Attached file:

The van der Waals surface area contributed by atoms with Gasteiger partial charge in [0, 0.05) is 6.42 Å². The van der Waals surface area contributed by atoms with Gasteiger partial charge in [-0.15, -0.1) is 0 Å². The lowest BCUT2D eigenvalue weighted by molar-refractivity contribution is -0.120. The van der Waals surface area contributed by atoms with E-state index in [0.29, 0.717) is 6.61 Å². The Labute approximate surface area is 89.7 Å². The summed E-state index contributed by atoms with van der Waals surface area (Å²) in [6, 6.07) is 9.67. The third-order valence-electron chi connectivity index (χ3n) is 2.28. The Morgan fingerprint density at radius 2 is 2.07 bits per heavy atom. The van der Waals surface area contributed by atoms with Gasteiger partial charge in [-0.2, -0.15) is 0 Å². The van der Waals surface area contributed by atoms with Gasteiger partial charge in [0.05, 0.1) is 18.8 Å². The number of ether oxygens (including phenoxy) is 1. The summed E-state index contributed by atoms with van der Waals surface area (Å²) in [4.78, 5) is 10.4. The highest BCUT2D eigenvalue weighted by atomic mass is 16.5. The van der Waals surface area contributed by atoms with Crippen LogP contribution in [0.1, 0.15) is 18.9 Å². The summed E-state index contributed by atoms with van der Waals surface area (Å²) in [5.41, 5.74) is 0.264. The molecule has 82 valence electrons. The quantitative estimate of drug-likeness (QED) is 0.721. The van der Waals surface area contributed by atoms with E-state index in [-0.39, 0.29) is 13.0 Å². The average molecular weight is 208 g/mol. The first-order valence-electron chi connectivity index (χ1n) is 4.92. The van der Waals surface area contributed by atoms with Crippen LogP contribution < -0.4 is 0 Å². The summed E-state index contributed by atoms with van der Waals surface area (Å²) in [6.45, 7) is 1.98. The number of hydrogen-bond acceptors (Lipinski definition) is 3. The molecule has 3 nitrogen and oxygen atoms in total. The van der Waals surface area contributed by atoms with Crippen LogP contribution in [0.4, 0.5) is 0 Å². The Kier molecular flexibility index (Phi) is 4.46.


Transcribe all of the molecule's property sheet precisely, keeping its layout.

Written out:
The van der Waals surface area contributed by atoms with Gasteiger partial charge in [0, 0.05) is 6.42 Å². The van der Waals surface area contributed by atoms with Gasteiger partial charge in [-0.15, -0.1) is 0 Å². The lowest BCUT2D eigenvalue weighted by molar-refractivity contribution is -0.120. The van der Waals surface area contributed by atoms with E-state index in [0.29, 0.717) is 6.61 Å². The Labute approximate surface area is 89.7 Å². The summed E-state index contributed by atoms with van der Waals surface area (Å²) in [6, 6.07) is 9.67. The third-order valence-electron chi connectivity index (χ3n) is 2.28. The Morgan fingerprint density at radius 2 is 2.07 bits per heavy atom. The van der Waals surface area contributed by atoms with Gasteiger partial charge in [-0.2, -0.15) is 0 Å². The van der Waals surface area contributed by atoms with Gasteiger partial charge in [0.05, 0.1) is 18.8 Å². The number of ether oxygens (including phenoxy) is 1. The summed E-state index contributed by atoms with van der Waals surface area (Å²) in [4.78, 5) is 10.4. The highest BCUT2D eigenvalue weighted by atomic mass is 16.5. The van der Waals surface area contributed by atoms with Crippen LogP contribution in [0.1, 0.15) is 18.9 Å². The summed E-state index contributed by atoms with van der Waals surface area (Å²) in [5.41, 5.74) is 0.264. The molecule has 82 valence electrons. The quantitative estimate of drug-likeness (QED) is 0.721. The van der Waals surface area contributed by atoms with E-state index in [-0.39, 0.29) is 13.0 Å². The average molecular weight is 208 g/mol. The first-order valence-electron chi connectivity index (χ1n) is 4.92. The van der Waals surface area contributed by atoms with Crippen LogP contribution < -0.4 is 0 Å². The summed E-state index contributed by atoms with van der Waals surface area (Å²) in [6.45, 7) is 1.98. The number of hydrogen-bond acceptors (Lipinski definition) is 3. The molecule has 3 nitrogen and oxygen atoms in total. The van der Waals surface area contributed by atoms with Crippen LogP contribution in [0.4, 0.5) is 0 Å². The Kier molecular flexibility index (Phi) is 4.46.